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Congratulations John for a very valuable and timely blog post. I find it complements nicely the following blog posts, that are intended to mutually reinforce each other. The first is "Are we able to connect the energy dots looking backwards towards a Declaration of Interdependence? ( http://bit.ly/882GMH )," which was also inspired in the 4th of July.

The second is "Carta a Diario Libre: Hagamos que el problema sea de todos con libertad de expresión ( http://bit.ly/685GMH )," whose 4th update is "Para que los jóvenes tengan derecho al futuro con libertad de expresión ayudanos a crear la civilización sistémica," something like "in order for young people to be entitled to the future with freedom of expression help us to create systemic civilization," and for which your blog post is a most read short term risk taking blog post.

Those two comments were then used to make the blog post "Are you ready to take short term risks to help create the long term reward of the systemic civilization? ( http://bit.ly/884GMH )."

Fenia Petran

The pessimists' view is that most important technological discoveries have already been made.

But big, real leaps in technology and science take time and develop slowly. And their practical implementation may take years, many years.

The ENIAC computer developed in the decade starting from 1945 marked the birth of modern computing.

ENIAC is one of the innovations that went on to change the modern world.

Many pessimistic people had large doubts as to whether computation by electronic machines would ever be a practical reality.

It seems almost incredible today that scientists, engineers, and businessmen six decades ago might not at first have grasped the huge implications of the new technology.

ENIAC's design pointed boldly to the future, incorporating concepts and innovations that went far beyond those developed by earlier researchers and inventors.

In the late 20th Century, two major computer companies, Apple and IBM both developed their own computer systems that originated from the ENIAC development.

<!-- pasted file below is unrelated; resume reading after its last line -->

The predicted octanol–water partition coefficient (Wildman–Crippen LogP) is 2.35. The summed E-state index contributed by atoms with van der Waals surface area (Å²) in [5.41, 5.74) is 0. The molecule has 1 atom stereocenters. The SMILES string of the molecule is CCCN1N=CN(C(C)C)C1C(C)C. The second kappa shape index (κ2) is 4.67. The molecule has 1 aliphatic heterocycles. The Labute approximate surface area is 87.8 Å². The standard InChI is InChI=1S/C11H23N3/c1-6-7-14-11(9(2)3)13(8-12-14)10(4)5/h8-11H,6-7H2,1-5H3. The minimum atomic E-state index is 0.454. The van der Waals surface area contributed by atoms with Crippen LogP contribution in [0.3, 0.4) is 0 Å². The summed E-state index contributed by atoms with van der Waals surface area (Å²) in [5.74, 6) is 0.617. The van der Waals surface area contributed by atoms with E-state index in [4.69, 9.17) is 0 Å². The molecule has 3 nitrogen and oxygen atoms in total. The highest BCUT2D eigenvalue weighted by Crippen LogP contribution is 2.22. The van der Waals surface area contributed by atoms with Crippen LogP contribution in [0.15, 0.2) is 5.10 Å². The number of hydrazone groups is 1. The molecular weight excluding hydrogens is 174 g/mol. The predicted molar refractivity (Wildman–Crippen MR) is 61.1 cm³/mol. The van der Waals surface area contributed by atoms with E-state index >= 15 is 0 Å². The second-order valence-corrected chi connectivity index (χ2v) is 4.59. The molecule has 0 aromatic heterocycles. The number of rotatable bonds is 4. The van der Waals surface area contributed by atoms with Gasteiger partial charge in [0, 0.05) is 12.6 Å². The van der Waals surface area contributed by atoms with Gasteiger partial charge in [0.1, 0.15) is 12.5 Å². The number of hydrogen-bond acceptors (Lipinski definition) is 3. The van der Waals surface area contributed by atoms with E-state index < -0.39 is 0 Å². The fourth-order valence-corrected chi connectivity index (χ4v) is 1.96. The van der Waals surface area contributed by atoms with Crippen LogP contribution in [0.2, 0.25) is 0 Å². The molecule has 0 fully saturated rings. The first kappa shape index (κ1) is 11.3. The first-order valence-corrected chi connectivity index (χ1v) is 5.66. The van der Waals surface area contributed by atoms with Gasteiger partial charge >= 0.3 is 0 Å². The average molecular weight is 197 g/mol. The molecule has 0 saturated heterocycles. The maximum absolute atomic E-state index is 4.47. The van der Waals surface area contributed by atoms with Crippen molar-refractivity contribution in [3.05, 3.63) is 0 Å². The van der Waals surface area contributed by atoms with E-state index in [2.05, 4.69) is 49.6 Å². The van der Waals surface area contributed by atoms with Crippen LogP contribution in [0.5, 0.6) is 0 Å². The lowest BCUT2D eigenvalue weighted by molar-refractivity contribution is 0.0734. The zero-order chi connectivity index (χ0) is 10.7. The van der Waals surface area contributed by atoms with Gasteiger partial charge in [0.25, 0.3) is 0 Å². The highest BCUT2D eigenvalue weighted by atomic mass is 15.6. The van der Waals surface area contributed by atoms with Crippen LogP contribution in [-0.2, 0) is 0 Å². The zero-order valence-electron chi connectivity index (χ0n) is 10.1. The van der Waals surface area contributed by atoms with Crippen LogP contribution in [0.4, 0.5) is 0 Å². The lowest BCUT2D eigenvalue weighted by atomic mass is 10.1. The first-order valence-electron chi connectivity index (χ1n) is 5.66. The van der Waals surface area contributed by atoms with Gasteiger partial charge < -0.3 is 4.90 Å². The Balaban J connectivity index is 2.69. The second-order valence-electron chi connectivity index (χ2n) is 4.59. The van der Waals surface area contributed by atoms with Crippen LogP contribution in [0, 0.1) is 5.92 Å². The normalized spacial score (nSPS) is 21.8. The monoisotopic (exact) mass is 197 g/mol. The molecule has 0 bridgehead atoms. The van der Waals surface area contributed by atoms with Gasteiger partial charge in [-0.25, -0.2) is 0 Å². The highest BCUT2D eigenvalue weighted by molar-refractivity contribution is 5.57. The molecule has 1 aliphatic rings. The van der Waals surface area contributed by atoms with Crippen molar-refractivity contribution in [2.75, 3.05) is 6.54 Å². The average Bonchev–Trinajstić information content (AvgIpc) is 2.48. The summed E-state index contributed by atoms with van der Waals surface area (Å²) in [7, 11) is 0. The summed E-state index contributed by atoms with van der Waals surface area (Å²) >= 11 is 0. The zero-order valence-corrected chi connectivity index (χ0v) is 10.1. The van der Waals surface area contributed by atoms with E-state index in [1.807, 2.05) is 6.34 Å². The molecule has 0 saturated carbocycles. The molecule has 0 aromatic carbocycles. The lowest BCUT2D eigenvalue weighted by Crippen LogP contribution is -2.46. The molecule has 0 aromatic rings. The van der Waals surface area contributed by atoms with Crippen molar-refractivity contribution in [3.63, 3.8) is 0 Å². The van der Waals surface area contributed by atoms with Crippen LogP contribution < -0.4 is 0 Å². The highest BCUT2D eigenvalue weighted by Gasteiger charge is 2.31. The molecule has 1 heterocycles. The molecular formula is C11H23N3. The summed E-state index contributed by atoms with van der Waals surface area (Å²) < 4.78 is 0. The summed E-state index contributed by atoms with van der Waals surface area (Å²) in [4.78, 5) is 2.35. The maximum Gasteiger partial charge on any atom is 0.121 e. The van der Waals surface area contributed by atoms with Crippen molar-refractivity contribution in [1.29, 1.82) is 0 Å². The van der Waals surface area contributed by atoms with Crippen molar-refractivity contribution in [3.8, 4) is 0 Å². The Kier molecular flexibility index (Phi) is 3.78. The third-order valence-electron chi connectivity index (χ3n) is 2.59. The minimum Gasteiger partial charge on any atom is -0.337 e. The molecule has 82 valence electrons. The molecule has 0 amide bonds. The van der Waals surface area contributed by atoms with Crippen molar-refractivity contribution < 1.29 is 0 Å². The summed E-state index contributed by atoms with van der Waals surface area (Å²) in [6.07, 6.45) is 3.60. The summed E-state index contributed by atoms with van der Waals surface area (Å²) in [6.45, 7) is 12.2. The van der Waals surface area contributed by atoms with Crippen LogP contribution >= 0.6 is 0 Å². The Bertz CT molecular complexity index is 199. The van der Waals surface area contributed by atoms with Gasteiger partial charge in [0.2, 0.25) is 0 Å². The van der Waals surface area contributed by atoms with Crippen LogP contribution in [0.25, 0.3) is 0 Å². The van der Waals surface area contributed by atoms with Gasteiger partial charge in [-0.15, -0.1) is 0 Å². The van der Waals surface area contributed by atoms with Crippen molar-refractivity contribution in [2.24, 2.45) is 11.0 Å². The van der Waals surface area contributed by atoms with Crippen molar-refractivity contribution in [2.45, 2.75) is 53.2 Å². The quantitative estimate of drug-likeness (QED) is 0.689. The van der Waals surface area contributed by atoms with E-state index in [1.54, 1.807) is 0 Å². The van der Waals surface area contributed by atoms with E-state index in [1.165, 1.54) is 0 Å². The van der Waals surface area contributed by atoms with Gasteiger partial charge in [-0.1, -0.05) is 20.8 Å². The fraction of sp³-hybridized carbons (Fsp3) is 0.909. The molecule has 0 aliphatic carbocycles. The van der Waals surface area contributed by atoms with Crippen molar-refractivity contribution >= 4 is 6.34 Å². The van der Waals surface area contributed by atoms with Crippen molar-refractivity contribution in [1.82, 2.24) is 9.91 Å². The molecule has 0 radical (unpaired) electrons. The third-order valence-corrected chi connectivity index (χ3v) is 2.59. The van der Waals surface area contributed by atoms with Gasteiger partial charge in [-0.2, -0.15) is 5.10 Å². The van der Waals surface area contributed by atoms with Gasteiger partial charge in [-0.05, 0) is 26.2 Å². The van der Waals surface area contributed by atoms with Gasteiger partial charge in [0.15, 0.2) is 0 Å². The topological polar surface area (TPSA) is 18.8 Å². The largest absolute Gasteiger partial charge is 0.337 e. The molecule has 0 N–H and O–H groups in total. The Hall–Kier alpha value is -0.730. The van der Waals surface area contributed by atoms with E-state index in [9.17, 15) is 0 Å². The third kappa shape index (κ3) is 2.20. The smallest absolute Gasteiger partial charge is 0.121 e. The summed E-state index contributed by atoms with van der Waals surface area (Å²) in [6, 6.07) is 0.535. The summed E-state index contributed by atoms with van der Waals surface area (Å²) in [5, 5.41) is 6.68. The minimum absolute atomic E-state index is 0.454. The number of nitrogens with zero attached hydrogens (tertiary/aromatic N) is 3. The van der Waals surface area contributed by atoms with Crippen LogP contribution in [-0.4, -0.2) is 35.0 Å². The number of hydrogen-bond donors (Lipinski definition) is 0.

And then the next-generation of smaller and faster and smarter computers followed and emerged towards the digital world of today.

I believe in having a positive and optimistic but realistic attitude about everything we do.

There is excitement in knowing that what you do and work with may have a significant impact on a larger dream and vision, and that you can see that impact every day.

I believe that over time the new technologies will become more and more ubiquitous and intelligent.

And that people can change the world through technology, do outstanding useful things and ultimately make the world a better place.

The time is now ripe for learning the new technologies and their real-world applications.

The opportunity forward requires us to re-think the way learning is thought.

We need to drive disruptive change and innovation in higher education and organizational education, as well, and this is a great challenge and also a great opportunity for all of us.


Hi John--happy 4th to you and thanks for this. I've been so busy lately it's been difficult to write substantive blog/public work, most everything deeply detailed technical work under NDA.

As you may have noticed this is essentially my default position for many of the same reasons. It's very difficult to tell whether it's pulled anyone and even less obvious or measurable whether it's assisted our business or financial lives--in fact it looks just the opposite, and in that regard to date in our experience conventional wisdom seems to have been accurate.

But that may well be due to timing--we tend to be early and in most cases were not persistent enough to enjoy the long term benefits. I certainly hope that with Kyield it will be a better outcome--we have been patient and persistent, and it's as solid as anything I've been involved with, so certainly should be.

My primary reason for posting a comment was simply to add how important this basic philosophy of individualism is to a diversified economy. As we often see evidenced in our shared interest in complexity, nature and reality are often counterintuitive, running directly opposed to dogma that is often taught from a position of fear or conflicted interests.

A long-term student of economics, this trend shows in odd ways. The most dynamic and strongest economies are usually found with a high percentage of individuality in the form of small and medium sized businesses of various types. This was true in the peak years of the U.S. as well as China and Germany among others.

Politicians speak to it often, but policies are often driven by consolidated power, which creates a negative spiral of sorts as the more consolidated power that exists, the more extreme measures are applied to protect and extend, the less diversity and more systemic risk. Of course we saw this in the financial crisis though we see it elsewhere--I observed it in SV VC in rare form during the dot com bubble--different today, but similar dynamics.

The missing ingredient is sacrifice. Authenticity, deep reward, trust, meaning--it requires sacrifice. Not nearly as much as the Founders risked or those that lost everything on the field of battle, but it does require sacrifice and it also requires supporting those who make the sacrifice in meaningful ways--commerce and trade. We need much more of it.

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